HelloMD, one of the nation’s largest community of medical cannabis patients, today announced the results of their landmark study examining the use of cannabis as a substitute for opioid and non-opioid based pain medication. Performed in collaboration with University of California Berkeley, HelloMD surveyed its patient database, collecting survey data from close to 3,000 participants, questioning their usage of cannabis and how it has affected their consumption of opioids.
- 97% “strongly agreed/agreed” that they could decrease their opioid use when using cannabis
- 92% “strongly agreed/agreed” that they prefer cannabis… Continue reading
Ample scientific evidence exists supporting the contention that cannabis mitigates opioid abuse, dependency, hospitalizations and mortality. It is unfortunate this literature was not given strong consideration by New Mexico Department of Health Secretary Lynn Gallagher, who appears to have placed ideology above evidence.
• A 2014 study published in the Journal of the American Medical Association reported that states where medical cannabis was legal experienced year-over-year declines in opioid-related overdose deaths compared to those states where marijuana remained illegal. Authors determined, “Examination of the association between medical cannabis laws and opioid analgesic overdose mortality in each year after implementation of the law showed that such laws were associated with a lower rate of overdose mortality that generally strengthened over time: year 1 (−19.9 percent), year 2 (−25.2 percent), year 3 (−23.6 percent), year 4 (−20.2 percent), [and] year 5 (−33.7 percent).”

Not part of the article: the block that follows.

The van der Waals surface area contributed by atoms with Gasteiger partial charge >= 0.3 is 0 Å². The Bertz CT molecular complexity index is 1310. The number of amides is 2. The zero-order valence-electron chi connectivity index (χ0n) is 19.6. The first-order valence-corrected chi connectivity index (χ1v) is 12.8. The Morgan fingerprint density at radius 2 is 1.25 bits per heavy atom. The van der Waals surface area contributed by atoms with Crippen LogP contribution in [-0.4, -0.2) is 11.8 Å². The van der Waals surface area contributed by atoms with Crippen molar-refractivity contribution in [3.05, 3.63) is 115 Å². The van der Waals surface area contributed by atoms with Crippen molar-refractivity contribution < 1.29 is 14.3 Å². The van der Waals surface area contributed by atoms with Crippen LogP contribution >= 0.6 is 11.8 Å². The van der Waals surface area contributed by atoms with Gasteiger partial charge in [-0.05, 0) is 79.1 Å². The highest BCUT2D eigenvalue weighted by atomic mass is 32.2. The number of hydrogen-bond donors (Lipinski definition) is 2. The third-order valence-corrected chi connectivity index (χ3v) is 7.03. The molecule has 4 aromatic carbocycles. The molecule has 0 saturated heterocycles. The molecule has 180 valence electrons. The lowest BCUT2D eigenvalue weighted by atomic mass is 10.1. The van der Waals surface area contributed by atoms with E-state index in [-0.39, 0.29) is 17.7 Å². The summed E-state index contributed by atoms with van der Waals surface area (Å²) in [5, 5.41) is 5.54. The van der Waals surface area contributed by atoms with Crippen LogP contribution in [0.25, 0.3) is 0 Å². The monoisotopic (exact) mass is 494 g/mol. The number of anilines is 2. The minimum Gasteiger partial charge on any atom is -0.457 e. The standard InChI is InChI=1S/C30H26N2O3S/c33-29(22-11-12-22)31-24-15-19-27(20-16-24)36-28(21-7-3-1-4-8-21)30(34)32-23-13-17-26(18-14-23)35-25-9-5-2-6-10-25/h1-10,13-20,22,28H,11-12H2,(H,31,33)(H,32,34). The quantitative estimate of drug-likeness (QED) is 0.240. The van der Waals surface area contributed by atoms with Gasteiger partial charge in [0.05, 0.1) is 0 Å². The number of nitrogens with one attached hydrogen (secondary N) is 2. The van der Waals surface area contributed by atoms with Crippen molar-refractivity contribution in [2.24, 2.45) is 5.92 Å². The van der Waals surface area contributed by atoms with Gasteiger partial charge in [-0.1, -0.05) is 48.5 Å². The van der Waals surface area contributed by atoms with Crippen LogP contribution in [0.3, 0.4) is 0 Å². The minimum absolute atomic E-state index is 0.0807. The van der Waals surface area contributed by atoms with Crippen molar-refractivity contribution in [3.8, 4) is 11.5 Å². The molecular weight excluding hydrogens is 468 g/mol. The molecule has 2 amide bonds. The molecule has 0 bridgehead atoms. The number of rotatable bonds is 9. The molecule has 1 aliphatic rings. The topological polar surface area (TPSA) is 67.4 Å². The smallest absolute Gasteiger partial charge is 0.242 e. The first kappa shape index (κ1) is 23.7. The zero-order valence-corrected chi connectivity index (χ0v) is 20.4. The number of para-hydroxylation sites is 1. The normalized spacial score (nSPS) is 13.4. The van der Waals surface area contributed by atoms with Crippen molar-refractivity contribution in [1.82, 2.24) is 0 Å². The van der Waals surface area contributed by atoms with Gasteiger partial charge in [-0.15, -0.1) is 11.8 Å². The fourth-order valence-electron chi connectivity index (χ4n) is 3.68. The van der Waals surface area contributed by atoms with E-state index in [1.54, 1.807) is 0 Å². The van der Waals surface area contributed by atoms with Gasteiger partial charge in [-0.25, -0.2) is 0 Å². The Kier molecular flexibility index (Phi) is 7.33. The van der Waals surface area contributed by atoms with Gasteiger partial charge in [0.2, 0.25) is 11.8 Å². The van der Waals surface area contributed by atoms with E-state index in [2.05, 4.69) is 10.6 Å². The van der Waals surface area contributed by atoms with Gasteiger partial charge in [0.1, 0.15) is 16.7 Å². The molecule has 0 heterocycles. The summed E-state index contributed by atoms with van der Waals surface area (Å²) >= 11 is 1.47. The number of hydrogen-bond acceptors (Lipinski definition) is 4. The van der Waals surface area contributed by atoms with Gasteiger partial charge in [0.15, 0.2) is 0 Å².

• A 2015 report by The… Continue reading
Due to requests by many of our Facebook page following, Tennessee NORML will begin publically sharing the stances on cannabis issues of Tennessee politicians and candidates for office as we learn them. We will be reporting on both pro cannabis and anti cannabis politicians and candidates of all party affiliations, all in the nonpartisan interests of educating voters who are interested in politics and cannabis issues in Tennessee.
We’re happy to report that Steven Reynolds, who is running to replace TN legislator Scott DesJarlais in district 4 has turned out to be a very cannabis law reform friendly candidate!
This is the answer we received from his campaign when we asked about his stance on cannabis issues:
“Steven has been calling for decriminalized cannabis on the federal level since day one of his campaign. He wants to impose a federal tax on all recreational cannabis… Continue reading
On Monday, U.S. Sen. Rob Portman and Dr. Lakshmi Sammarco, Hamilton County’s coroner, said that marijuana, like any drug, could be a threat.
Here’s what you should know:
Social media posts saying fentanyl is in marijuana have ballooned over the past several weeks.
Nonetheless, no authorities reached by The Enquirer could confirm this is the case.
“In regard to marijuana, I’m not familiar with that,” U.S. Drug Enforcement Administration spokesman Melvin Patterson said. He’d heard of no cases of fentanyl in marijuana. “There could be,” he said.
Lt. Tom Fallon, a Hamilton County Heroin Coalition investigator, said he checked with the county’s narcotics officers and found that so far, no fentanyl/marijuana combination has… Continue reading